At Slate, Dan Kois talks to Maggie Smith and Patricia Lockwood about what happens when your poem goes viral online. “The strangest thing about having a viral poem,” says Lockwood, “is that you are framed in reference to it afterwards to a degree that feels ensmallifying. It feels a little like you’re placed into a box.” Smith, author of the poem “Good Bones” and the recently published Keep Moving: Notes on Loss, Creativity, and Change, says, “What I’ll always be known for is writing this poem about how bad things are, and maybe they could be better, but they’re bad. Every time my mentions tick up, I know to check the news because something bad has happened.”
Apropos of our popular “Open Letter to Kanye West,” may we recommend the “Shouts & Murmurs in this week’s New Yorker? “I have more than a million [Facebook] fans,” writes a certain unnamed narrator. “Do you know how many fans Books have? Twenty-five thousand seven hundred and sixty-four.”
The New York Times reports that actress Carrie Fisher‘s books have risen to the top of Amazon’s bestseller lists following news of her death. Fisher penned the memoirs Wishful Drinking, Shockaholic, and The Princess Diarist, which just came out last month, as well as several novels, including the book-made-movie Postcards from the Edge. Our own Lydia Kiesling included Postcards on a reading list for her short-lived celebrity book club a few years back.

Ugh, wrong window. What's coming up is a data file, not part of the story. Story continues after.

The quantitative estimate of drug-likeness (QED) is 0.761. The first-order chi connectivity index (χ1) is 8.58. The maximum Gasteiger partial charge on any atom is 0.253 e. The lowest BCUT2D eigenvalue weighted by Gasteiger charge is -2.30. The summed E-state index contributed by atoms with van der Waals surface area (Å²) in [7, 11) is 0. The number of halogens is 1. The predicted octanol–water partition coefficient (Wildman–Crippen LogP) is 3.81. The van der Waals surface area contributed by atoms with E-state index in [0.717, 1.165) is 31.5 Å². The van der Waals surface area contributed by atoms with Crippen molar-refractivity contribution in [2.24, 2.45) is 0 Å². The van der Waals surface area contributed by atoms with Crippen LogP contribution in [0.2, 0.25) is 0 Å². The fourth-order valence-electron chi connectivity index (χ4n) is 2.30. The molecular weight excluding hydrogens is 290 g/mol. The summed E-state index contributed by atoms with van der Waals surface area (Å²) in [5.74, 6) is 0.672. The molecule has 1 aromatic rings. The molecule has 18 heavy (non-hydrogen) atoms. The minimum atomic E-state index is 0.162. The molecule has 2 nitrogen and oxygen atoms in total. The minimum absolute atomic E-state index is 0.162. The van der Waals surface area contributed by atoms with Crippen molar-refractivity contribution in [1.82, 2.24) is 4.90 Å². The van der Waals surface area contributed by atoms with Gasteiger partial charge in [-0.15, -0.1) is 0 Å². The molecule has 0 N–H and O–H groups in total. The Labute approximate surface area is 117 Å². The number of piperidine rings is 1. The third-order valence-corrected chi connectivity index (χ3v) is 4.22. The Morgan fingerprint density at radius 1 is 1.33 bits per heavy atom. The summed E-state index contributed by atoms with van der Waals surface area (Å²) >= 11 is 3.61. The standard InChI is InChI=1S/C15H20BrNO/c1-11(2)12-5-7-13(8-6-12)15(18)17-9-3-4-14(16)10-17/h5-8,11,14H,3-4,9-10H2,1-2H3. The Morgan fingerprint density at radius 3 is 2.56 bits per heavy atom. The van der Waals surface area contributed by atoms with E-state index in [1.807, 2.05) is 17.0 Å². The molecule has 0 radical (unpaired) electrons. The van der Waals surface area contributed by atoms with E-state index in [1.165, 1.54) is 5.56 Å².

Anthony Domestico interviews C. E. Morgan about her second novel, The Sport of Kings, one of the most anticipated books of 2016. As she puts it, “Every aspect of the novel is–or should be—an arrow pointed towards its ultimate meaning, or a multiplicity of possible meanings.”